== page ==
Increasing the hotel-motel tax, a move afoot in both Tuolumne and Calaveras counties, makes perfect sense in today’s tough economic times.
First off, we residents don’t pay it. Instead it is assessed on visitors staying at our inns, resorts, lodges and bed-and-breakfasts.
Tourism is a multi-million dollar industry in both counties, and the hundreds of thousands of visitors who spend vacations and weekends here each year do impact county services. It is only fair that they pay their fair share.
Calaveras’ tourists now pay a 6 percent hotel-motel tax, and Tuolumne’s visitors, 8. These rates are far lower than those charged by most other California jurisdictions. (Both Mother Lode counties, despite earlier hotel-tax defeats at the polls, are now considering raising rates to 10 percent).
Tuolumne County is considering putting its proposed 2-percentage-point hike on next June’s ballot. If approved by more than 50 percent of voters, the tax would raise an additional $320,000 in general fund cash each year.
And, yes, confirmed County Administrator Craig Pedro, the revenue is sorely needed.
“We’re facing budget challenges,” he said at a recent supervisors’ meeting, adding that cuts to this year’s budget totaled $8.5 million. “This is one of the few measures you can implement that’s not going to have a direct effect on residents.”
Hotel and motel owners are, in fact, affected. But the Tuolumne County Lodging Association, perhaps recognizing that it’s been more than a quarter-century since the tax was last increased, is in favor.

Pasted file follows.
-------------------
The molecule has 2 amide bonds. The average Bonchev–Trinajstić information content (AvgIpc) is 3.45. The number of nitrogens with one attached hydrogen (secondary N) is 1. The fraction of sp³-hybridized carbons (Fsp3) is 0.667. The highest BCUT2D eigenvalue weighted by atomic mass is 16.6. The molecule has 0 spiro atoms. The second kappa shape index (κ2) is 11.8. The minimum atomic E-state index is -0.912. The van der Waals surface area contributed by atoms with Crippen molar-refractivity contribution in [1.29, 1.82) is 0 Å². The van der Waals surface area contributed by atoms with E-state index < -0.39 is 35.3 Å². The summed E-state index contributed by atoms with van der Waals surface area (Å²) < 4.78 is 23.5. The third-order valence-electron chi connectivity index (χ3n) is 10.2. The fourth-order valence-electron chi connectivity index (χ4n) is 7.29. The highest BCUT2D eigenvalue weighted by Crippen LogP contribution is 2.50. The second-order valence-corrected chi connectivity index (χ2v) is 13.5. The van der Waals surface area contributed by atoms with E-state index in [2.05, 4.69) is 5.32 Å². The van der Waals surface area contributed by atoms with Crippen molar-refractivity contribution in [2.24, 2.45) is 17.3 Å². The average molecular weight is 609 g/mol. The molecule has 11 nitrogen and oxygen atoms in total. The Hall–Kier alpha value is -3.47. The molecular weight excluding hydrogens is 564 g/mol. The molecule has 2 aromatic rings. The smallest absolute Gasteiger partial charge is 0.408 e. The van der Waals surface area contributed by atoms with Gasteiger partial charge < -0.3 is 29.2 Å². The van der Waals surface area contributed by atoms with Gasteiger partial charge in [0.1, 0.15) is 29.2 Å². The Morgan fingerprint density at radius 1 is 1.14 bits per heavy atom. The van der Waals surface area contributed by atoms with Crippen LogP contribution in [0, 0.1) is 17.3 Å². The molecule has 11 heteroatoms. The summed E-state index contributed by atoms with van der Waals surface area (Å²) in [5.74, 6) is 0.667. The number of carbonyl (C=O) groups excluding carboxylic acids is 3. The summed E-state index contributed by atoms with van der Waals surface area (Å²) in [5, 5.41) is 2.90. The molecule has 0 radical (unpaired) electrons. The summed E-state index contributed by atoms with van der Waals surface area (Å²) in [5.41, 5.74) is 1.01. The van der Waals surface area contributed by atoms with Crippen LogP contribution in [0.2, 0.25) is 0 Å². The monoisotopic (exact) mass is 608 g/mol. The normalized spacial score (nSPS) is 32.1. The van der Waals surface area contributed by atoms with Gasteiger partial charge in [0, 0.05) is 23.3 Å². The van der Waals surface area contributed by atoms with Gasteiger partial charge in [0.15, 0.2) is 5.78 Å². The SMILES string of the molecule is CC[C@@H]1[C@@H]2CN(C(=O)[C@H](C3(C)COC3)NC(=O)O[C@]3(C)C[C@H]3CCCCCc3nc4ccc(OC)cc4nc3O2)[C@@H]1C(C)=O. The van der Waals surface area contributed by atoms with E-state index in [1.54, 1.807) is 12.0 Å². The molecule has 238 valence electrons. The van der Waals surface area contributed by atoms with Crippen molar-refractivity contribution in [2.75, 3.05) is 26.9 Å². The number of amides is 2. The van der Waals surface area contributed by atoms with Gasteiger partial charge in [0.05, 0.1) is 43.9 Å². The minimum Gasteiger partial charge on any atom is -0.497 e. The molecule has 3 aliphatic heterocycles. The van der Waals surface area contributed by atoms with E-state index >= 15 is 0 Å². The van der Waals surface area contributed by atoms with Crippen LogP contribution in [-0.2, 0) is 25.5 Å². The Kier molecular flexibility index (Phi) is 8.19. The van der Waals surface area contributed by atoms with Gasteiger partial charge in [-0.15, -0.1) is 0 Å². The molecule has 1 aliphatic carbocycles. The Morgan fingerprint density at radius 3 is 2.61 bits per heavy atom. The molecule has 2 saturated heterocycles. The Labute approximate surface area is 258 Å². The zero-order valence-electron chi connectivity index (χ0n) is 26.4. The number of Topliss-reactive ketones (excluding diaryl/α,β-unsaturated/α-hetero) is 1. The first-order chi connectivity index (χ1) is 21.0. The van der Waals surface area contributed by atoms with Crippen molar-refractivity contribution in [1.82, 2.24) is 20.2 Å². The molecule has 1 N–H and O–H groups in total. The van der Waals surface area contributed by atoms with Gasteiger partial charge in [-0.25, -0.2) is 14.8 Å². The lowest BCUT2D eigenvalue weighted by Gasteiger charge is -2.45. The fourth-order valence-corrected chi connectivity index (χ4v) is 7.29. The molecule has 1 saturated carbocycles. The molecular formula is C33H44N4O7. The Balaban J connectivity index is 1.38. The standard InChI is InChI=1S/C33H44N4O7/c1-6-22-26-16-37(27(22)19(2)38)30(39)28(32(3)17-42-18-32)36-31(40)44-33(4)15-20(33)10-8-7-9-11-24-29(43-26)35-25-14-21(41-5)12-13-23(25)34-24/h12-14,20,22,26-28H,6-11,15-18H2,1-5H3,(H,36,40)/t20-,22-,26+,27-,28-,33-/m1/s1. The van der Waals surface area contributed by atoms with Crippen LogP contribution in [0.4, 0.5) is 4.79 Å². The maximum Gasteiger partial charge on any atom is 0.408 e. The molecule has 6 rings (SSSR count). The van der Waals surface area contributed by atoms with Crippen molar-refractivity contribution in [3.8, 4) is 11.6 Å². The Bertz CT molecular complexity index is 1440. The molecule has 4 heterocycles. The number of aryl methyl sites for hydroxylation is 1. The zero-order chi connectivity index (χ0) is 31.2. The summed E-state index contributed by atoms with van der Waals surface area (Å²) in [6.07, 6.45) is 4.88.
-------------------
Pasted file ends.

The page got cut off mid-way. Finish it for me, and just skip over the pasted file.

Also, 25 percent of all tax revenues go toward promotion of Tuolumne County tourism.
But despite the lack of an apparent downside, a proposal to raise the tax from 8 to 9 percent was rejected by 55 percent of Tuolumne County’s voters in 2004.
Poor timing, voter confusion and a long debate over whether the tax would apply to RV parks and campgrounds may have combined to undermine Measure J. Its 2010 counterpart, however, should eliminate or minimize these problems:
Timing: The proposed June 2010 election could extricate the local measure from November’s typically long list of state propositions, which some voters reject en masse. Also, the less-crowded primary election ballot would allow more focus on this important issue.
Confusion: The hotel-motel or bed tax is legally and formally known as a “transient occupancy tax.” This may have led some voters to believe proceeds helped transients, or the homelesss, find shelter. Pedro has instead suggested it be called a “tourist tax.”
RV parks: It’s clear this time. The tax would not apply to RV parks, houseboats and campgrounds.
Then there’s overconfidence.
Supporters went into the 2004 campaign convinced there would be little opposition and that a win was all but preordained. When anti-tax activists mounted a mid-campaign offensive, Measure J’s backers were caught off guard and, obviously, never quite recovered.
It’s a lesson backers of the 2010 measure should heed. If something’s worth having, it’s worth fighting for. Getting information out to voters early and often should be a priority in the Tuolumne County campaign.
Indeed, as they did in 2004, some will vote against the measure simply because it’s a tax.
But consider this: If you stay at a motel in San Francisco or Los Angeles, you’ll pay a tax of 14 percent. Turnabout for big-city folks who come here seems only fair.
Also, a quarter of the tax revenue will help further spread the word on the charms of Railtown, Columbia, the Stanislaus National Forest, our historic Gold Rush towns, community theater and the spectacular gateway to Yosemite National Park. Which will lure more visitors here, who will pay more hotel-motel and sales taxes, bringing us more revenue at a time when it is scarce.
Still, the best thing about raising the hotel-motel tax is simple: We residents don’t have to pay it.